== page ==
Scripture Focus: 1 Kings 13.29-33
29 So the prophet picked up the body of the man of God, laid it on the donkey, and brought it back to his own city to mourn for him and bury him. 30 Then he laid the body in his own tomb, and they mourned over him and said, “Alas, my brother!”
31 After burying him, he said to his sons, “When I die, bury me in the grave where the man of God is buried; lay my bones beside his bones. 32 For the message he declared by the word of the LORD against the altar in Bethel and against all the shrines on the high places in the towns of Samaria will certainly come true.”
33 Even after this, Jeroboam did not change his evil ways…
2 Kings 23.4-24
15 Even the altar at Bethel, the high place made by Jeroboam son of Nebat, who had caused Israel to sin—even that altar and high place he demolished. He burned the high place and ground it to powder, and burned the Asherah pole also. 16 Then Josiah looked around, and when he saw the tombs that were there on the hillside, he had the bones removed from them and burned on the altar to defile it, in accordance with the word of the Lord proclaimed by the man of God who foretold these things.
17 The king asked, “What is that tombstone I see?”
The people of the city said, “It marks the tomb of the man of God who came from Judah and pronounced against the altar of Bethel the very things you have done to it.”
18 “Leave it alone,” he said. “Don’t let anyone disturb his bones.” So they spared his bones and those of the prophet who had come from Samaria.
Reflection: Nameless Prophets
By John Tillman
It is one of the strangest stories in the Bible.
Three powerful and frightening signs.
Jeroboam was offering a sacrifice on the altar of Bethel when the Judean man of God prophesied to the altar. At the prophecy, two signs occurred. The altar split and the ashes spilled. The third sign came when Jeroboam threatened the man of God and his hand instantly shriveled. Jeroboam repented of his threat and at the prophet’s prayer, the hand was restored.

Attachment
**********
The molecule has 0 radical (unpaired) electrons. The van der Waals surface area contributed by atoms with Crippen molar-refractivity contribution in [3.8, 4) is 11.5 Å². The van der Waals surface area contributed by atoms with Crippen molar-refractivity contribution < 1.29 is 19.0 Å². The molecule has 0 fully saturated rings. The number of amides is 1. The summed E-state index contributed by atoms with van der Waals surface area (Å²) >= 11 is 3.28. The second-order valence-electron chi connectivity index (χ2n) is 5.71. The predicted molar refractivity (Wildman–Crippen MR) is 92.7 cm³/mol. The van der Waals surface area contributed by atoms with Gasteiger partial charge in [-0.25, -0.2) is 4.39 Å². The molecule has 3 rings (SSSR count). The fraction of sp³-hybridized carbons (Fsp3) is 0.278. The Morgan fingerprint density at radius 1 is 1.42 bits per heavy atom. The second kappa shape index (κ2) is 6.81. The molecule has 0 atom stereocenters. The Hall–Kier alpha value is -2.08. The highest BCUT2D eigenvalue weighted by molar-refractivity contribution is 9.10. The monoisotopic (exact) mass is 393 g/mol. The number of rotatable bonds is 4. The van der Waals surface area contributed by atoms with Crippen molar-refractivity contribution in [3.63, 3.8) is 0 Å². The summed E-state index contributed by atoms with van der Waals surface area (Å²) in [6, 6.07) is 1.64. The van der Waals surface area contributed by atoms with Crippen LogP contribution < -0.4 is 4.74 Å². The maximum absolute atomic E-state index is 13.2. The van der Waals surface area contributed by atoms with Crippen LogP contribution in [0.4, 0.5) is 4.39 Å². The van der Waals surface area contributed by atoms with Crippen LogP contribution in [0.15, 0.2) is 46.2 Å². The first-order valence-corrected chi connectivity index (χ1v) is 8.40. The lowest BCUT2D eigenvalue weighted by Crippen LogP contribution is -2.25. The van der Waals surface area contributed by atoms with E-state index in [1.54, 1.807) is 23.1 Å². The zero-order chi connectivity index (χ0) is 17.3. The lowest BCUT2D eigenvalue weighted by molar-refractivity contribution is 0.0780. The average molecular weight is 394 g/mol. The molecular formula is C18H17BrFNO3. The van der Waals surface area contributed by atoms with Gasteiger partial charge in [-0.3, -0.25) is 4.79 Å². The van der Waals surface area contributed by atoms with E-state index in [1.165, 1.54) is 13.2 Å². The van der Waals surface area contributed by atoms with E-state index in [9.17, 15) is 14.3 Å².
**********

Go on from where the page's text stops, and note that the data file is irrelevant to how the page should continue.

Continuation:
Two nameless prophets.
The mysterious “man of God from Judah” is identified only by gender and geography. He confronted a powerful king with powerful signs. Yet, he became so hungry he made a serious error in judgment.
The “old prophet” from Samaria was unscrupulous and ambiguous. Did he attempt to save a fellow prophet from starving on the side of the road? Did he sabotage a rival prophet who destroyed an altar his family served? Where did his loyalty lie? He lies to the man of God, then lies with the man of God, side-by-side in the same tomb. His dying wish implies he meant no harm, but we can’t be sure.
One corrupt, wicked king.
God promised Jeroboam a kingdom “as enduring as the one I built for David” if he would walk in obedience. Instead, he became as corrupt as the son of Solomon he rebelled against. (1 Kings 11.34-40)
One reforming, destroying future king.
Josiah is the greatest reformer of any biblical king. (2 Kings 23.25) He is known more by what he tore down than by what he built. David fought for political peace against outer threats, armies entrenched at the borders. Josiah fought for spiritual peace against inner threats, foreign gods entrenched in hearts and culture.
The Bible is not a curriculum. Many tales, like this one, lack obvious takeaways. However, we know that God is on a mission of reformation and restoration. The process will be painful. Errors in one generation harm those following. Future generations must tear down errors before harms can be healed.
Jesus is a greater reformer than Josiah. When Jesus sets things right, they will stay that way. Are we willing to be nameless prophets, announcing the coming king? God seeks the repentant and the faithful for nameless missions whose happy endings may come after our death.
Come soon, King Jesus.
Divine Hours Prayer: A Reading
Jesus taught us, saying: “There is no need to be afraid, little flock, for it has pleased your Father to give you the kingdom.” — Luke 12.32
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